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You never know what you might find in a book, besides the printed contents and illustrations. Bookmarks, of course, some for long gone bookstores and libraries. Marginalia in pencil or ink or crayon, lovely. Signatures, cryptic notes, dates. Holy cards, baseball cards, coupons. Money, printed bills of different denominations. But most precious, letters, notes, and envelopes. Such sweet mysteries, understanding those written messages hidden away for years and years. Why were they tucked away in the gatherings of a book? Were they secret? Were they forgotten?
A few years ago, at an auction, I acquired, as part of a lot, Othenio Abel’s (1875–1946) Die eroberungszüge der wirbeltiere in die meere der vorzeit (Jena: Verlag von G. Fischer, 1924). It was once in a collection of books and pamphlets by Abel forming part of the library of a Dutch paleontologist. Othenio Abel has always fascinated me as one of the founders of modern paleozoology and paleobiology, trying to understand extinct creatures, like dinosaurs, as living organisms. We might consider some of Abel’s reconstructions silly today, but they inspired many a future paleontologist with their creativity.
When the package arrived with Abel’s printed works, I set aside Die eroberungszüge der wirbeltiere in die meere der vorzeit because it was in sad shape, needing some help to make it functional.
Months passed before I returned to Abel, to assess my options for binding and repair. I decided to collate the book to make sure it was complete. I delicately started to count pages and illustrations, when I saw three fragile letters tucked into the middle of book. I literally dropped Abel and the letters because of the stamps on the covers — Third Reich issues all postmarked between August and November 1943, Braunschweig, Germany.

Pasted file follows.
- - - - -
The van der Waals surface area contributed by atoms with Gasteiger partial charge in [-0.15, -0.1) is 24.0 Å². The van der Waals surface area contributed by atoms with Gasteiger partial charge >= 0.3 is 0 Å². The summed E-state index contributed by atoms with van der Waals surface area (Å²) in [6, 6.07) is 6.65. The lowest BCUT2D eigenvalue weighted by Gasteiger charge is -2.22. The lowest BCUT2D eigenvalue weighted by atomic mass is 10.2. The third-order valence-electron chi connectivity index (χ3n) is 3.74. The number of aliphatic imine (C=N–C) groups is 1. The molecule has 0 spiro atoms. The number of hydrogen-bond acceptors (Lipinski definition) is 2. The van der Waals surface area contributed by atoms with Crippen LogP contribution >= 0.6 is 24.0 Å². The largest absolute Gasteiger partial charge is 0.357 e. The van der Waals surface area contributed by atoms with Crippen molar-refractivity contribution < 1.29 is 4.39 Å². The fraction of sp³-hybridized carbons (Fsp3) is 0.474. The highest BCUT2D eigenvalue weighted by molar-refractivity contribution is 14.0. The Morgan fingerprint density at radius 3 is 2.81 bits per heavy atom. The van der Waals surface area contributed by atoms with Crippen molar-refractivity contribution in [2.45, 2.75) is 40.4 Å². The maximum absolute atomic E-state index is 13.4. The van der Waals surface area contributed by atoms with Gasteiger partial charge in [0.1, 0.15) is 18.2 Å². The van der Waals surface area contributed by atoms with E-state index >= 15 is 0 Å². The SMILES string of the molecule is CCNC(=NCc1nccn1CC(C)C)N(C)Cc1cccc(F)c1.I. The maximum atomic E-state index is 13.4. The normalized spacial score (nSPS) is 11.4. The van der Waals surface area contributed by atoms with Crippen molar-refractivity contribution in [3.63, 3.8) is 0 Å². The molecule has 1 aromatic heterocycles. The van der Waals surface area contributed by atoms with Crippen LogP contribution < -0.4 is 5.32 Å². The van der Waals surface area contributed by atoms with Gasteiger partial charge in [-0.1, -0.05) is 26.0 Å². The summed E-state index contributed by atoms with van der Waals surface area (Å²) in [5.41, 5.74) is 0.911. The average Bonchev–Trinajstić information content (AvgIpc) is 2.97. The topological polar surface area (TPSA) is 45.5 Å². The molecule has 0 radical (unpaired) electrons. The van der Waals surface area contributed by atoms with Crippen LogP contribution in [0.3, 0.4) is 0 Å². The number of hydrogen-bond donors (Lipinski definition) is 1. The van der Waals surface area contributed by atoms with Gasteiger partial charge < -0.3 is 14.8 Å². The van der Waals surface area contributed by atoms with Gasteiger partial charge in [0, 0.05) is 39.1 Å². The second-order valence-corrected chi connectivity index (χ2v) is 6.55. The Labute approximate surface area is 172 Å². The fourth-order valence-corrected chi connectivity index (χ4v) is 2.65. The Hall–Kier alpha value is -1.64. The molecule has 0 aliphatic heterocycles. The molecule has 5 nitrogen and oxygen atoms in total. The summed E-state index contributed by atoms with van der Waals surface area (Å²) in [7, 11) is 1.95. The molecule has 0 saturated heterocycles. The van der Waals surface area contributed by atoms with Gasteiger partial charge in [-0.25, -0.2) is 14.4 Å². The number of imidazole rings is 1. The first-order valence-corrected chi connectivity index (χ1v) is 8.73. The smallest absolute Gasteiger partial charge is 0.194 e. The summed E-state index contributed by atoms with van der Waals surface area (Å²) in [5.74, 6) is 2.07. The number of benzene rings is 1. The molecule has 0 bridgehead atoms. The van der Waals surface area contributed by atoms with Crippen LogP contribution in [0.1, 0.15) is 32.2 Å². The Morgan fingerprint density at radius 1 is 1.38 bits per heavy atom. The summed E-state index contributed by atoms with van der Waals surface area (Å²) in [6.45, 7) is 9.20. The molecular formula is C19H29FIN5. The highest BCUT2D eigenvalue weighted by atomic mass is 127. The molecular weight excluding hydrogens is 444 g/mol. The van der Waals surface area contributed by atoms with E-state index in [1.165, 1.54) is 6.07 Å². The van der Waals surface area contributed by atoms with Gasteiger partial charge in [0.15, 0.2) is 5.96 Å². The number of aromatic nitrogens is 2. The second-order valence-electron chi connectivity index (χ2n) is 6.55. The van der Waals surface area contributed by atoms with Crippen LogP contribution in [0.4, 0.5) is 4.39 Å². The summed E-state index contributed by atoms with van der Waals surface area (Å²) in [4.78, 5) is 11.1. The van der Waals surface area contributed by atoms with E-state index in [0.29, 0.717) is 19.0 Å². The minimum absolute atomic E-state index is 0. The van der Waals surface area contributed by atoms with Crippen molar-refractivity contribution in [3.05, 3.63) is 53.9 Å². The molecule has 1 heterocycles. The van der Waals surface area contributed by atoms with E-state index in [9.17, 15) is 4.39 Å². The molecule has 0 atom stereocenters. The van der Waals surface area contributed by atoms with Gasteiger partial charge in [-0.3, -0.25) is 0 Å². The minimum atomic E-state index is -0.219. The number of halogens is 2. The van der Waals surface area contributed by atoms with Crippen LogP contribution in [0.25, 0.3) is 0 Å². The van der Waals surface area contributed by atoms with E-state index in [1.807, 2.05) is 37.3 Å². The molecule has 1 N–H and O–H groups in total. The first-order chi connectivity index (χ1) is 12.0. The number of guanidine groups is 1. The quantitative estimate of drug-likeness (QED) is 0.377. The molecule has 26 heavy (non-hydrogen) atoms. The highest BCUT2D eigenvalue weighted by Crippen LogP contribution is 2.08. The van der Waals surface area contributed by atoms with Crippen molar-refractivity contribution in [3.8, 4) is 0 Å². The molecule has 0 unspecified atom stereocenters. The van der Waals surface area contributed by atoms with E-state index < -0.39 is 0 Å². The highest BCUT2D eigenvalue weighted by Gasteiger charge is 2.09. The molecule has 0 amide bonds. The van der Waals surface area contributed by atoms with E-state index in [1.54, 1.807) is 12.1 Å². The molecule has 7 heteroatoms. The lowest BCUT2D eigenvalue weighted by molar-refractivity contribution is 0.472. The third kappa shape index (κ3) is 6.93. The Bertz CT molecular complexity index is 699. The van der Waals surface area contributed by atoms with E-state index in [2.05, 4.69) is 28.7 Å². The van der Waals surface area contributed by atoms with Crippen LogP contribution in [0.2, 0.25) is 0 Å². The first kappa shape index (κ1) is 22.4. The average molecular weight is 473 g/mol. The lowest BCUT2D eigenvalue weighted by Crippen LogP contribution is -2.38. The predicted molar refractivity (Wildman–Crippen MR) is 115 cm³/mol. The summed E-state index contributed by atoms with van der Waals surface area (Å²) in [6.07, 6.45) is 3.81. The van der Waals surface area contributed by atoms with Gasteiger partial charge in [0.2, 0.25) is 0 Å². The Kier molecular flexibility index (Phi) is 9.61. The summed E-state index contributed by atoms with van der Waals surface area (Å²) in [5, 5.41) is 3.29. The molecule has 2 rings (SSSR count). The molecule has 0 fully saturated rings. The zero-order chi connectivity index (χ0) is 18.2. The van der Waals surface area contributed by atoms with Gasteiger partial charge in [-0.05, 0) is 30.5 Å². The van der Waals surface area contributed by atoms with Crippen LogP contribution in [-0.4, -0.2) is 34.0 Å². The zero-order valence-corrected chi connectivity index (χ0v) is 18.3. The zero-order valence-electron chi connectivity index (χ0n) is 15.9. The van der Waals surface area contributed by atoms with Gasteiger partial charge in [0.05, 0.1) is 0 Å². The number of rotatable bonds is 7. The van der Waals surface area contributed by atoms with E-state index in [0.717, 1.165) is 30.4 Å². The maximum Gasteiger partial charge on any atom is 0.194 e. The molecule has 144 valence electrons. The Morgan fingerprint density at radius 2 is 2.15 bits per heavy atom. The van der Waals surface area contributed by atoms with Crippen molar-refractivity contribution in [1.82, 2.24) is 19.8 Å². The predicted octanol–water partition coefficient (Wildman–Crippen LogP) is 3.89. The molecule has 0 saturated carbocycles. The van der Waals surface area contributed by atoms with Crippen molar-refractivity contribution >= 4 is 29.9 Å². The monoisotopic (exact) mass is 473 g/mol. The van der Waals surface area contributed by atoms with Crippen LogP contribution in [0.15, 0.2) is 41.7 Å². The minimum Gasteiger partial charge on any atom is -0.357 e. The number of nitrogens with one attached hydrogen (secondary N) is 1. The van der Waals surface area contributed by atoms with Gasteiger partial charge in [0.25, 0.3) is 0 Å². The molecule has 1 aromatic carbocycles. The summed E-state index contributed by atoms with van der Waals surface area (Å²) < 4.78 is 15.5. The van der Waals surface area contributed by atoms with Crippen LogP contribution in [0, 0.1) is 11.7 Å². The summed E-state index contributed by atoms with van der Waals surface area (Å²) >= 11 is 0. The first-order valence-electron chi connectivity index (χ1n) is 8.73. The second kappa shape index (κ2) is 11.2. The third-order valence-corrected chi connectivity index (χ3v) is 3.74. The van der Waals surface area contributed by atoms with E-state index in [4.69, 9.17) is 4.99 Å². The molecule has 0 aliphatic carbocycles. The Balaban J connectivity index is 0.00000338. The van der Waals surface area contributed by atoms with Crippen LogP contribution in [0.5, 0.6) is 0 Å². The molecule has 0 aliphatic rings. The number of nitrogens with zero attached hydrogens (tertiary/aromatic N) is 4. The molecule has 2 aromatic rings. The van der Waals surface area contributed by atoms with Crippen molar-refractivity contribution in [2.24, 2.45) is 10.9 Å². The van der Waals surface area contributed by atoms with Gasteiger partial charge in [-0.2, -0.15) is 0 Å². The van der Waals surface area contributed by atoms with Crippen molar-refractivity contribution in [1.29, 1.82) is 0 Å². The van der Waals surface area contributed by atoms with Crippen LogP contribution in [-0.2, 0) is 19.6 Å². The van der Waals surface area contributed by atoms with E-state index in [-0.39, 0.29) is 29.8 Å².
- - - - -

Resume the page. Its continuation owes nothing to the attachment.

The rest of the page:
I overcame my shock and picked up the letters and Die eroberungszüge der wirbeltiere. The messages all were written in a very small script in order to efficiently use the aerogram formatted sheets, but alas were written in Dutch, not my most proficient language. Fortunately, that particular April Sunday, friends were visiting, including one who could read these letters from a faraway time and place.
A quick survey of the contents indicated that these notes described conditions in what seemed to be a political prison camp near Braunschweig. The author of the letters described some of his privileges in receiving packages of clothing and food from friends and relatives in the Netherlands, without too many details on the kind of work in a factory. There were observations about bombers flying overhead and preparations made in case of a raid. The camp included Dutch and French prisoners.
I needed a more detailed translation and more context for the letters. But what should I do with them in first place? There was no indication in the original description of the lot by the auction house that the letters were ever noticed in the first place in Othenio Abel’s book.
I could keep the letters, but why? Ethically, the right decision seemed to be to return these notes back to the family of the original recipient. I turned to my Dutch colleagues for help. Eventually, the auction house in Leiden provided me with the name of the individual who had placed the items on auction in the first place. The letters were gladly returned, in the hopes that they are never lost in a book again.
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